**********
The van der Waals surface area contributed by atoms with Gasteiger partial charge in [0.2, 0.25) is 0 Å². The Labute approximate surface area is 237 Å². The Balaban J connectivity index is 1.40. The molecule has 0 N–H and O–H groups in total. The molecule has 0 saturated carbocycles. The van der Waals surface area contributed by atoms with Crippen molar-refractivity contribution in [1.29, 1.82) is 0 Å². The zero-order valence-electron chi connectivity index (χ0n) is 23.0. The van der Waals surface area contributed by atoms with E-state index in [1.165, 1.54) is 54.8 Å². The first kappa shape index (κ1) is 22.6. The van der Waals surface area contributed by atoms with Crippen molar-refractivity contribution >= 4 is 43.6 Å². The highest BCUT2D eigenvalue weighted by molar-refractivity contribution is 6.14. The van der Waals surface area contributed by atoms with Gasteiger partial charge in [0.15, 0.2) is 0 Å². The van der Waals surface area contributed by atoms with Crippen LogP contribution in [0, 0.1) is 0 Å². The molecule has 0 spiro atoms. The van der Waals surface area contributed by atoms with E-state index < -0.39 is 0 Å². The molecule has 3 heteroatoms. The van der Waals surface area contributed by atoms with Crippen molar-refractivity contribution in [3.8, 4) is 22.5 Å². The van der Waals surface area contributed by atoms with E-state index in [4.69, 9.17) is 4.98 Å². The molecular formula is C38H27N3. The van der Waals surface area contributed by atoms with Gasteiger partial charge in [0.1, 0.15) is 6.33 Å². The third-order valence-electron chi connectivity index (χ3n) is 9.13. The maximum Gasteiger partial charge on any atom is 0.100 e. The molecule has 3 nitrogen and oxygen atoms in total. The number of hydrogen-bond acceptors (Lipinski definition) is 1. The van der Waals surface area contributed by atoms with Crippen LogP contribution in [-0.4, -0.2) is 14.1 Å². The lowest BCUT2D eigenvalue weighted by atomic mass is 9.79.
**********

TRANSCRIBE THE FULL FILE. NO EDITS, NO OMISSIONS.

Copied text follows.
The van der Waals surface area contributed by atoms with Gasteiger partial charge in [0.2, 0.25) is 0 Å². The Labute approximate surface area is 237 Å². The Balaban J connectivity index is 1.40. The molecule has 0 N–H and O–H groups in total. The molecule has 0 saturated carbocycles. The van der Waals surface area contributed by atoms with Crippen molar-refractivity contribution in [1.29, 1.82) is 0 Å². The zero-order valence-electron chi connectivity index (χ0n) is 23.0. The van der Waals surface area contributed by atoms with E-state index in [1.165, 1.54) is 54.8 Å². The first kappa shape index (κ1) is 22.6. The van der Waals surface area contributed by atoms with Crippen molar-refractivity contribution >= 4 is 43.6 Å². The highest BCUT2D eigenvalue weighted by molar-refractivity contribution is 6.14. The van der Waals surface area contributed by atoms with Gasteiger partial charge in [0.15, 0.2) is 0 Å². The van der Waals surface area contributed by atoms with Crippen LogP contribution in [0, 0.1) is 0 Å². The molecule has 0 spiro atoms. The van der Waals surface area contributed by atoms with E-state index < -0.39 is 0 Å². The molecule has 3 heteroatoms. The van der Waals surface area contributed by atoms with Crippen molar-refractivity contribution in [3.8, 4) is 22.5 Å². The van der Waals surface area contributed by atoms with E-state index in [4.69, 9.17) is 4.98 Å². The molecular formula is C38H27N3. The van der Waals surface area contributed by atoms with Gasteiger partial charge in [0.1, 0.15) is 6.33 Å². The third-order valence-electron chi connectivity index (χ3n) is 9.13. The maximum Gasteiger partial charge on any atom is 0.100 e. The molecule has 3 nitrogen and oxygen atoms in total. The number of hydrogen-bond acceptors (Lipinski definition) is 1. The van der Waals surface area contributed by atoms with Crippen LogP contribution in [-0.4, -0.2) is 14.1 Å². The lowest BCUT2D eigenvalue weighted by atomic mass is 9.79.